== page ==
Helsinki accuses Moscow of smuggling approximately 700 migrants across the border in the past two weeks, involving individuals from Yemen, Afghanistan, Kenya, Morocco, Pakistan, Somalia, and Syria. Finland will close multiple border crossing points with Russia for a month, leaving only the northernmost one open, while deploying 50 Frontex border guard officers and additional resources. Finland’s Interior Minister, Mari Rantanen, emphasizes the need to intensify the registration process for arriving migrants, collecting essential identity information. Frontex assures that fundamental rights will be respected amid the humanitarian challenges posed by harsh weather conditions and the unpreparedness of those arriving at the Finnish border.
Ireland’s leading climatologist, John Sweeney, warns of the world heading towards “really quite catastrophic” climate change, citing the recently published UN Emissions Gap report. The report suggests that without aggressive action by world leaders, the planet could warm by 3°C above pre-industrial levels this century. Sweeney expresses concern about the diminishing ability to avoid dangerous climate change thresholds and emphasizes the urgent need for a shift in current policies. He notes Ireland’s recent climate extremes, such as absolute drought and the wettest July on record, as indicators of the escalating climate crisis. Despite Ireland’s commitments to renewable energy and net-zero goals by 2030 and 2050, respectively, Sweeney criticizes global failures in meeting climate promises, particularly by wealthy nations. He dismisses arguments that Ireland is too small to make a difference, emphasizing the moral responsibility to address emissions, stating, “It’s a morally bankrupt argument which should be consigned to the litter bin at this stage.”
The Israeli government’s month-long blockade of Gaza, involving severe cuts to water, fuel, and electricity, has raised concerns among public health experts about an imminent infectious disease outbreak. Clean water scarcity has become a significant issue, with fears of waterborne illnesses like cholera and typhoid. Despite some limited water supply resumption to parts of southern Gaza and intake from Egypt, a majority of Gaza’s water remains “unfit for human consumption,” leading to reliance on local sources. Wastewater and desalination facilities are largely inoperable due to fuel and electricity shortages, exacerbating health care challenges. Healthcare facilities are struggling without clean water, and the World Health Organization notes the near impossibility of maintaining infection prevention measures. Organizations like UNICEF and Human Rights Watch express grave concerns, urging the Israeli government to end the blockade, restore water and electricity access, and allow the entry of essential supplies into Gaza.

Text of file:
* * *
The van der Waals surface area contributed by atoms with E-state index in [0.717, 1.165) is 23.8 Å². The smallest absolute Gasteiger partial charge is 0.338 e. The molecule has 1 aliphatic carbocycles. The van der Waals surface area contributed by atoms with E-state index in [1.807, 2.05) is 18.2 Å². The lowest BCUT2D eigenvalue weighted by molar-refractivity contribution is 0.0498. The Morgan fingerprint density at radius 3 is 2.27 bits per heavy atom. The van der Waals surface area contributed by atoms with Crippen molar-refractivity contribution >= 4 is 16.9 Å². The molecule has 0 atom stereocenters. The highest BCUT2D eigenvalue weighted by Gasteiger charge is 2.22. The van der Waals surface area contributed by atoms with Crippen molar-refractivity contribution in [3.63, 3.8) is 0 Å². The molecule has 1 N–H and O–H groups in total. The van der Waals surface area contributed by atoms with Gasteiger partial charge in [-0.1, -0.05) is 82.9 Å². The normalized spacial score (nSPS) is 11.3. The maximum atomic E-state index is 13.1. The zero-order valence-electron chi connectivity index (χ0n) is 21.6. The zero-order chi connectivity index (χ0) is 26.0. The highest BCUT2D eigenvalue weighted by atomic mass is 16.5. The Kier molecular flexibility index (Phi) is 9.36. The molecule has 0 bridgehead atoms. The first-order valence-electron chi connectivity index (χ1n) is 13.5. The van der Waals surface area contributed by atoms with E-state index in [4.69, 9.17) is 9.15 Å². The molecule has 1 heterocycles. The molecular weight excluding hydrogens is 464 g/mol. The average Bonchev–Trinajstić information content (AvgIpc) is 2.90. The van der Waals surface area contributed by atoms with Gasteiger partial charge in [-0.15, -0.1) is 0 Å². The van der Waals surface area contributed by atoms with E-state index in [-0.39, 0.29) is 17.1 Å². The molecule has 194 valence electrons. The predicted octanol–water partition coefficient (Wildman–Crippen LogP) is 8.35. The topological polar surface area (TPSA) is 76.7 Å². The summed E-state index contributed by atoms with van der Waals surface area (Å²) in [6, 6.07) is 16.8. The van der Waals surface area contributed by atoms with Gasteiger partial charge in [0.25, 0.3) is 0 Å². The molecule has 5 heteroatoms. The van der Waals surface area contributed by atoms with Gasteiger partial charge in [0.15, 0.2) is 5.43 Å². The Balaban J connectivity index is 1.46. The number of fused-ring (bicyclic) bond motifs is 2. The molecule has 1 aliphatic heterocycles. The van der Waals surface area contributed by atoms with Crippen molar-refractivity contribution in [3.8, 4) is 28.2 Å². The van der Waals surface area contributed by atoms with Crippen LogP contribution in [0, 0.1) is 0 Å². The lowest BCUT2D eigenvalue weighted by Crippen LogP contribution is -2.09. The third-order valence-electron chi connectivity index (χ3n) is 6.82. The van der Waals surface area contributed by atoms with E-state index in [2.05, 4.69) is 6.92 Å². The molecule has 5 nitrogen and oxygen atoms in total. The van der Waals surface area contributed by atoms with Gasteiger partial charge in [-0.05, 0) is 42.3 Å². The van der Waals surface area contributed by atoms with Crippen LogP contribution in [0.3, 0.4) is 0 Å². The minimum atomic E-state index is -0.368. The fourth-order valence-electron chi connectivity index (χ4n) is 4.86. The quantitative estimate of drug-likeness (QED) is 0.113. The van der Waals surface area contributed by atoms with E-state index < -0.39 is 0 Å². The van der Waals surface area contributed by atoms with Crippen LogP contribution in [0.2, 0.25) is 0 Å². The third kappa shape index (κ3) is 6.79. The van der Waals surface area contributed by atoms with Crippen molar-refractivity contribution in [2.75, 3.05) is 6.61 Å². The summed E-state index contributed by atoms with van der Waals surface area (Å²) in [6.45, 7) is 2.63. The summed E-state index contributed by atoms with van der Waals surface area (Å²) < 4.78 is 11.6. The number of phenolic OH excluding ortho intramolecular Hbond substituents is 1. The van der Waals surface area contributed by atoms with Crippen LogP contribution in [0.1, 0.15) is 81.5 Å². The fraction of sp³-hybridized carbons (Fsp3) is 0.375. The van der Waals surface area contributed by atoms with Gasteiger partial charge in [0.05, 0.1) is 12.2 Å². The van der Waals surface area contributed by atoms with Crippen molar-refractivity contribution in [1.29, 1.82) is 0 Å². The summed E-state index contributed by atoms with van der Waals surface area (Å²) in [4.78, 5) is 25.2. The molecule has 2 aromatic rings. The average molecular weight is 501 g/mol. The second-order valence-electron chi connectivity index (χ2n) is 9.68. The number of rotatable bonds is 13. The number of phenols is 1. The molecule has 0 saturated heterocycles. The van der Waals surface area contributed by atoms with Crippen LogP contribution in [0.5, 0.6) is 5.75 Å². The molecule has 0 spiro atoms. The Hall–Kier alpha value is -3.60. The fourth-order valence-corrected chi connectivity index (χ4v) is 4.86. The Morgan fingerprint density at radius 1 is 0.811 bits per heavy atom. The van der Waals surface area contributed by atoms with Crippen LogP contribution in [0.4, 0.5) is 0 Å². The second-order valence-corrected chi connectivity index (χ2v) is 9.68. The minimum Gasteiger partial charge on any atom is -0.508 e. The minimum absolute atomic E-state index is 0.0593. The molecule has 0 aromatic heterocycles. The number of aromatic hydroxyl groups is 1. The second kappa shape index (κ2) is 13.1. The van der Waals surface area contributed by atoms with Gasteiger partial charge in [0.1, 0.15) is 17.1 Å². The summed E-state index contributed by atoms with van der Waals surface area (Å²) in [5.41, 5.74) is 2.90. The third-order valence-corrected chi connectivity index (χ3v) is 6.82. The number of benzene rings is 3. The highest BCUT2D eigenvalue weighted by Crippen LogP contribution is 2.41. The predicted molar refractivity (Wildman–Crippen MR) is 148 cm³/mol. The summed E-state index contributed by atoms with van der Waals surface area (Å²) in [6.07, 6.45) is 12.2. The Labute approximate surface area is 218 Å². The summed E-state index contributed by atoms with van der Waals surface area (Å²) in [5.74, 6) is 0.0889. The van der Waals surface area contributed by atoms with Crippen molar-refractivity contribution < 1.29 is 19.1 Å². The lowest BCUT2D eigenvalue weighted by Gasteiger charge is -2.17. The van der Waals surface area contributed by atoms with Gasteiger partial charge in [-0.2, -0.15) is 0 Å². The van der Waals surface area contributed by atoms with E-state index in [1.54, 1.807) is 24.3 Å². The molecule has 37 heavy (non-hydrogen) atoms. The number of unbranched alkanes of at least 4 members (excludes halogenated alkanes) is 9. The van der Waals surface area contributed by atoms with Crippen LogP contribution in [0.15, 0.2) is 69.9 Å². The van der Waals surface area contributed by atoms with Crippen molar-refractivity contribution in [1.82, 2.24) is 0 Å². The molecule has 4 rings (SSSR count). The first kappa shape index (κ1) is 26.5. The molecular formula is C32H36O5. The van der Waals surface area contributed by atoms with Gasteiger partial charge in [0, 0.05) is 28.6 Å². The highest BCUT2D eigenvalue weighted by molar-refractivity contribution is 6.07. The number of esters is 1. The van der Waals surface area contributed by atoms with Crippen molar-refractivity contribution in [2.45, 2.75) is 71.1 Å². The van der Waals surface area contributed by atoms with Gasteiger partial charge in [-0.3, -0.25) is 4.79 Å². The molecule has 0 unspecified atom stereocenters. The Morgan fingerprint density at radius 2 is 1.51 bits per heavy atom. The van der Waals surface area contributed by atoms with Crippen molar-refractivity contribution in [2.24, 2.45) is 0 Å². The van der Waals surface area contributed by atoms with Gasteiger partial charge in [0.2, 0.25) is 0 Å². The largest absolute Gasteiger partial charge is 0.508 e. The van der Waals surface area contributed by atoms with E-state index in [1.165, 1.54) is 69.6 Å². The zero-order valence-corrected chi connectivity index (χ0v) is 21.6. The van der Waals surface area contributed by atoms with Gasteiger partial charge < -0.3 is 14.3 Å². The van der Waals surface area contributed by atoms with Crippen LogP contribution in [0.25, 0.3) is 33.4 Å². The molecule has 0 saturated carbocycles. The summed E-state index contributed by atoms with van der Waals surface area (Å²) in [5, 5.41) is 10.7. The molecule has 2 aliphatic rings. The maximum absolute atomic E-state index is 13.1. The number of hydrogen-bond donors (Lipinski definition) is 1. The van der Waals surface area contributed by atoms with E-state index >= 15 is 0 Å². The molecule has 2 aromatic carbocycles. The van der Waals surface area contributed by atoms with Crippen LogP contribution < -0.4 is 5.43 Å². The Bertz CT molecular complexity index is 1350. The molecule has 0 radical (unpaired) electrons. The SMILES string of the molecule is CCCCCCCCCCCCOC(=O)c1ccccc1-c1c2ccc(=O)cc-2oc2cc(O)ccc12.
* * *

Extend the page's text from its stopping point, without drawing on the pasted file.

Europe’s natural gas demand, typically lower in autumn, is rising due to lower temperatures in most areas and anticipated freezing weather until early December. Forecasts, including for Germany, Europe’s largest gas user, indicate colder temperatures, prompting an increase in heating demand and a rise in gas prices. Front-month Dutch TTF Natural Gas Futures, Europe’s gas trading benchmark, were slightly down, but market concerns are tempered by ample inventories in EU gas storage sites, which were 98.4% full as of November 22. While gas prices began to rise last week with a focus on winter supply risks, the current confidence in the market stems from record-high inventories and consistent LNG inflows. However, analysts caution against complacency, highlighting potential volatility if fresh supply concerns arise or if the winter turns exceptionally cold in Europe and/or Asia. The unpredictability of winter weather remains a significant factor for traders, suppliers, and governments.
The British Library fell victim to a ransomware attack claimed by the recently identified criminal group, Rhysida, which subsequently posted stolen personal data for sale online. Rhysida employs a common ransomware tactic known as “double extortion,” where in addition to encrypting files, they steal data and threaten to release it unless a ransom is paid. The group, named after a centipede, demanded a starting bid of 20 bitcoins (approximately £590,000) for the stolen data. Rhysida has also targeted government institutions in Portugal, Chile, and Kuwait, with previous claims of responsibility for an attack on a US hospital group. The US government released an advisory on Rhysida, noting its emergence in various sectors since May and its operation of a “ransomware as a service” (Raas) offering. While Rhysida is a new name to the public, it is linked to a 2021 criminal operation called Gold Victor, known for the Vice Society ransomware scheme. The group’s dwell time within systems has decreased to less than 24 hours, aiding in avoiding detection. Ransom payments, discouraged by law enforcement, are on the rise, with the average payment doubling to £1.2 million over the past year, according to cybersecurity firm Sophos.
The recent meeting between Presidents Joe Biden and Xi Jinping, ahead of COP28 in Dubai, underscores the crucial role of cooperation between the world’s top economies in advancing the global energy transition. Both China and the U.S. face challenges in their clean energy narratives, with China being a major emitter but also a leader in low-carbon technologies, while the U.S. grapples with historical carbon-intensive practices. The meeting highlighted a commitment to accelerate the shift from fossil fuels to renewables, recognizing the need for collaboration to achieve net-zero goals. Despite geopolitical complexities and energy security concerns, the dialogue between Washington and Beijing signals a potential for joint efforts in driving the energy transition forward.